Divergence-ness to help open a special box thingy that she hopes will
unveil secrets that will keep her in power indefinitely.
While on the run, Tris and company hook up with Four’s estranged
mother Evelyn (Watts), the underground leader of Factionless that hopes to
form an alliance with Tris and others to wage war on Jeanine.
Unfortunately for all, Tris finds herself in Jeanine’s clutches
and is coerced into a series of digital “sim trials” that Jeanine
hopes will open her box…even if it means killing Tris in the process.
Okay, let me be
frank: THE DIVERGENT SERIES would be pretty unendurable without Woodley
spearheading the charge. She
single-handedly manages to rescue these films from being yet another in an
awfully long line of insipid young adult/teen melodrama/post-apocalyptic
thrillers. She brings genuine
warmth, compassion, grit, and tenacity to an otherwise flavourless and
dramatically inert film. She
occupies, of course, two of the film’s more compelling scenes, the first
showing her being forced to go on trial after being injected with an uber truth
serum that makes her answer questions she otherwise would not want to.
The second – coming during the film’s final climatic act –
has her engage in mentally torturous and taxing trials in the aforementioned
simulated virtual reality world. The fact that Woodley is able to help ground her character
amidst all of the wanton preposterousness around her is a testament to her
as a committed actress; she’s crazily above the material she’s been
directed by FLIGHTPLAN's Robert
Schwentke (replacing DIVERGENT’s Neil Bruger), and he seems more than
competent in the areas of visual effects and production design (INSURGENT
clearly looks like it benefited from a larger budget this go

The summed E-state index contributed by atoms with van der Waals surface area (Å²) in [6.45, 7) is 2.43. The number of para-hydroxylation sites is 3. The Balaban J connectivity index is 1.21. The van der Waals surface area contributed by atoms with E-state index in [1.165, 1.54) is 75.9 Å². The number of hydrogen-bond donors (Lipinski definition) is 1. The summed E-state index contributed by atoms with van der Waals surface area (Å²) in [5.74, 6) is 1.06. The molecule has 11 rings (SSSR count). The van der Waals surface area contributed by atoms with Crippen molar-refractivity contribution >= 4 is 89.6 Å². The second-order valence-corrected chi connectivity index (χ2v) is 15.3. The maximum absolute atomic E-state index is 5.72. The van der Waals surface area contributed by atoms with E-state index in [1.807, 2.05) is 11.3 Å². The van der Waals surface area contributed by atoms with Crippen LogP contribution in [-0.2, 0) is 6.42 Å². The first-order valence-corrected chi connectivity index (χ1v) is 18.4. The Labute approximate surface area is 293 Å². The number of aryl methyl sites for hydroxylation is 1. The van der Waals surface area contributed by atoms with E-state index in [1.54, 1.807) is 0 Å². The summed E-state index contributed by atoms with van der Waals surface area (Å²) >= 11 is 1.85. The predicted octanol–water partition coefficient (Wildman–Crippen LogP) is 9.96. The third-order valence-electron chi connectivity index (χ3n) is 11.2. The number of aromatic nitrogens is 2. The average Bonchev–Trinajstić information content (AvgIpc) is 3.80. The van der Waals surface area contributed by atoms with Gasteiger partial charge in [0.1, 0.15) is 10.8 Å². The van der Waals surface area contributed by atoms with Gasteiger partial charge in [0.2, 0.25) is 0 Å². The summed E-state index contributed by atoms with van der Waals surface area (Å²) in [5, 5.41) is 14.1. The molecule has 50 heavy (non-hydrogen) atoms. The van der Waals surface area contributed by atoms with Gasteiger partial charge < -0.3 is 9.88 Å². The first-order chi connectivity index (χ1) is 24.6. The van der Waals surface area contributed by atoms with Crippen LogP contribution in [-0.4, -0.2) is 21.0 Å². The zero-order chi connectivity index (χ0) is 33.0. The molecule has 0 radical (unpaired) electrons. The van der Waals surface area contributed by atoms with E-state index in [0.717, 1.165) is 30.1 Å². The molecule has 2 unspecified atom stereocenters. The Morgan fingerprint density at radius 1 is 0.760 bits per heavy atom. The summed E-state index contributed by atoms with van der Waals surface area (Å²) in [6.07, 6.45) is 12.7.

around) not to mention that he had the foresight to make INSURGENT leaner
than its predecessor, which was an endurance testing two and a half hours
long. There’s no doubt
that, visually at least, INSURGENT is proficiently made with the right
requisite polish, but for all of its stunning vistas of a war ravaged and
secluded Chicago and those nifty CGI-heavy sequences of Tris battling
herself (figuratively and literally) in those trippy sim sequences,
INSURGENT never populates its world with characters we feel for and want
to root on to final victory. The film is so utterly devoid of humor, authentically
likeable characters, and an intriguing plot that all we are pathetically
left with is a lot of obligatory oppressive imagery and production
artifice in desperate search for dramatic and thematic depth.
INSURGENT is a darker, more violent, and definitively more action
packed film that what came before…but it’s also paradoxically feels
more tedious and perfunctory.
There are kernels of strong ideas at play here in the DIVERGENT universe, like the nature of repressive regimes that subvert individuality and basic human dignity, but we’ve encountered these themes so many countless times before that they frankly are starting to lose any semblance of freshness of approach. DIVERGENT engaged us in exhausting exposition to introduce us to its world, so you’d at least think that INSURGENT would come running right out of the gate and more dutifully explore the trials and tribulations of its determined hero and her journey towards self-actualization and becoming a bona fide savoir figure. By the time INSURGENT reached its conclusion – setting up what’s sure to be multiple follow-ups – I was left more in a state of apathy than I was euphoria and anticipation for what’s coming next. I found myself surrendering to THE HUNGER GAMES and the continuation of its enthralling multi-film storyline. If INSURGENT is the last film in THE DIVERGENT SERIES that I ever see then I'll be wholeheartedly content.